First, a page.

There are strong, direct relationships between agricultural productivity, hunger, and poverty. Three-quarters of the world's poor live in rural areas and make their living from agriculture. Hunger and child malnutrition are greater in these areas than in urban areas. Moreover, the higher the proportion of the rural population that obtains its income solely from subsistence farming (without the benefit of pro-poor technologies and access to markets), the higher the incidence of malnutrition. Therefore, improvements in agricultural productivity aimed at small-scale farmers will benefit the rural poor first.

Increased agricultural productivity enables farmers to grow more food, which translates into better diets and, under market conditions that offer a level playing field, into higher farm incomes. With more money, farmers are more likely to diversify production and grow higher-value crops, benefiting not only themselves but the economy as a whole." [50]

Biotechnology for smallholders in the (sub)tropics

The area sown to genetically engineered crops in developing countries is rapidly catching-up with the area sown in industrial nations. According to the International Service for the Acquisition of Agri-biotech Applications (ISAAA), genetically engineered (biotech, GM) crops were grown by approximately 8.5 million farmers in 21 countries in 2005, up from 8.25 million farmers in 17 countries in 2004. The largest increase in biotech crop area in any country in 2005 was in Brazil, provisionally estimated at 44,000 km² (94,000 km² in 2005 compared with 50,000 km² in 2004. India had by far the largest year-on-year proportional increase, with almost a threefold increase from 5,000 km² in 2004 to 13,000 km² in 2005 [51].

Current high regulatory costs imposed on varieties created by the more modern methods are a significant hurdle for development of genetically engineered crops well suited to developing country farmers by modern genetic methods. Once a new variety is developed, however, seed provides a good vehicle for distribution of improvements in a package that is familiar to the farmer.

Currently there are some institutes and research groups that have projects in which biotechnology is shared with contact people in less-developed countries on a non-profit basis. These institutes make use of biotechnological methods that do not involve high research and registration costs, such as conservation and multiplication of germplasm and phytosanitation.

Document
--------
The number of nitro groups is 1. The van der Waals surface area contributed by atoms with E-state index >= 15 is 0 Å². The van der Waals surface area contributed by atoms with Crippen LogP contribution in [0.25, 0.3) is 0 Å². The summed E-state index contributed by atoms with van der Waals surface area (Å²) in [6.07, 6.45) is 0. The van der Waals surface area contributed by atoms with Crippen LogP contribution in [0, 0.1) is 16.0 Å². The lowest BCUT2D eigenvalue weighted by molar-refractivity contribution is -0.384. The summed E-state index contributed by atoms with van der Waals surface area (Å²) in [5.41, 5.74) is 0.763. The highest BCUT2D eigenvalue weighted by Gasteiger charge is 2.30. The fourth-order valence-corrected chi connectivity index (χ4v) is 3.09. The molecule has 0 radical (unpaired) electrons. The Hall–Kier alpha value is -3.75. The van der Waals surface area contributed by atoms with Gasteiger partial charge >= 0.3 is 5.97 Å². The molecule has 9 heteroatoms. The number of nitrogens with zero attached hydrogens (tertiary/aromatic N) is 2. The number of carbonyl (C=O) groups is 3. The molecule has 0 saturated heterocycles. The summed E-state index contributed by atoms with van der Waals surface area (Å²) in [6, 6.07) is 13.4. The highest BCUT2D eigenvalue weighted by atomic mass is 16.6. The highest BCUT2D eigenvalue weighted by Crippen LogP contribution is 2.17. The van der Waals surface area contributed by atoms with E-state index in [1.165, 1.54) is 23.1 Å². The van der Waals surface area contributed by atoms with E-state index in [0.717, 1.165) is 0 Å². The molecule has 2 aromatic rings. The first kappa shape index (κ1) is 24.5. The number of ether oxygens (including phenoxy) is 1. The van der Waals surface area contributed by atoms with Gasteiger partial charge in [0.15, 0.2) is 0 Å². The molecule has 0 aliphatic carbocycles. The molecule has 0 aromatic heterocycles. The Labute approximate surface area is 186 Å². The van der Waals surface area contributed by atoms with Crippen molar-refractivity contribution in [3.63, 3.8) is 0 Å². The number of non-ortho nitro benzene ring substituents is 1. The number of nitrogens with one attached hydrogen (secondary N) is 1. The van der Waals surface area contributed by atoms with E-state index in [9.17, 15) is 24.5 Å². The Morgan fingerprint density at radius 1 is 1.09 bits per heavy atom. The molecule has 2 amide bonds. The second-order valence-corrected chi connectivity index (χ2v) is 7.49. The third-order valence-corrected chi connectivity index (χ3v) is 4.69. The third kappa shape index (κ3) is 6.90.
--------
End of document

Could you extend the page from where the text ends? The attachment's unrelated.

Risks to food security

Fossil fuel dependence

Further information: Agriculture and petroleum and Peak oil's effects on agriculture

While agricultural output increased as a result of the Green Revolution, the energy input into the process (that is, the energy that must be expended to produce a crop) has also increased at a greater rate, so that the ratio of crops produced to energy input has decreased over time. Green Revolution techniques also heavily rely on chemical fertilizers, pesticides and herbicides, some of which must be developed from fossil fuels, making agriculture increasingly reliant on petroleum products.

Between 1950 and 1984, as the Green Revolution transformed agriculture around the globe, world grain production increased by 250%. The energy for the Green Revolution was provided by fossil fuels in the form of fertilizers (natural gas), pesticides (oil), and hydrocarbon fueled irrigation.[52]

David Pimentel, professor of ecology and agriculture at Cornell University, and Mario Giampietro, senior researcher at the National Research Institute on Food and Nutrition (INRAN), place in theirs study Food, Land, Population and the U.S. Economy the maximum U.S. population for a sustainable economy at 200 million. To achieve a sustainable economy and avert disaster, the United States must reduce its population by at least one-third, and world population will have to be reduced by two-thirds, says study.[53]

The authors of this study believe that the mentioned agricultural crisis will only begin to impact us after 2020, and will not become critical until 2050. The oncoming peaking of global oil production (and subsequent decline of production), along with the peak of North American natural gas production will very likely precipitate this agricultural crisis much sooner than expected.[54] Geologist Dale Allen Pfeiffer claims that coming decades could see spiraling food prices without relief and massive starvation on a global level such as never experienced before.[55]

However, one should take note that, (numbers taken from the CIA World Factbook), the country of Bangladesh achieved food self-sufficiency in 2002 with both a far higher population density than the USA (~1000 inhabitants per square kilometer in comparison to just 30/km2 for the USA - so this is more than 30 times as many) at only a tiny fraction of the USA's usage of oil, gas, and electricity. Also, pre-industrial Chinese mini-framers/gardeners developed techniques to feed a population of more than 1000 people per square kilometer (cf. e.g. F.H. King's 1911 report, "Farmers of Forty Centuries"). Hence, the dominant problem is not energy availability but the need to stop and revert soil degradation.[citation needed]

Genetic erosion in agricultural and livestock biodiversity

See also: Genetic erosion and Agricultural biodiversity

Genetic erosion in agricultural and livestock biodiversity is the loss of genetic diversity, including the loss of individual genes, and the loss of particular combinants of genes (or gene complexes) such as those manifested in locally adapted landraces of domesticated animals or plants adapted to the natural environment in which they originated. The term genetic erosion is sometimes used in a narrow sense, such as for the loss of alleles or genes, as well as more broadly, referring to the loss of varieties or even species. The major driving forces behind genetic erosion in crops are: variety replacement, land clearing, overexploitation of species, population pressure, environmental degradation, overgrazing, policy and changing agricultural systems.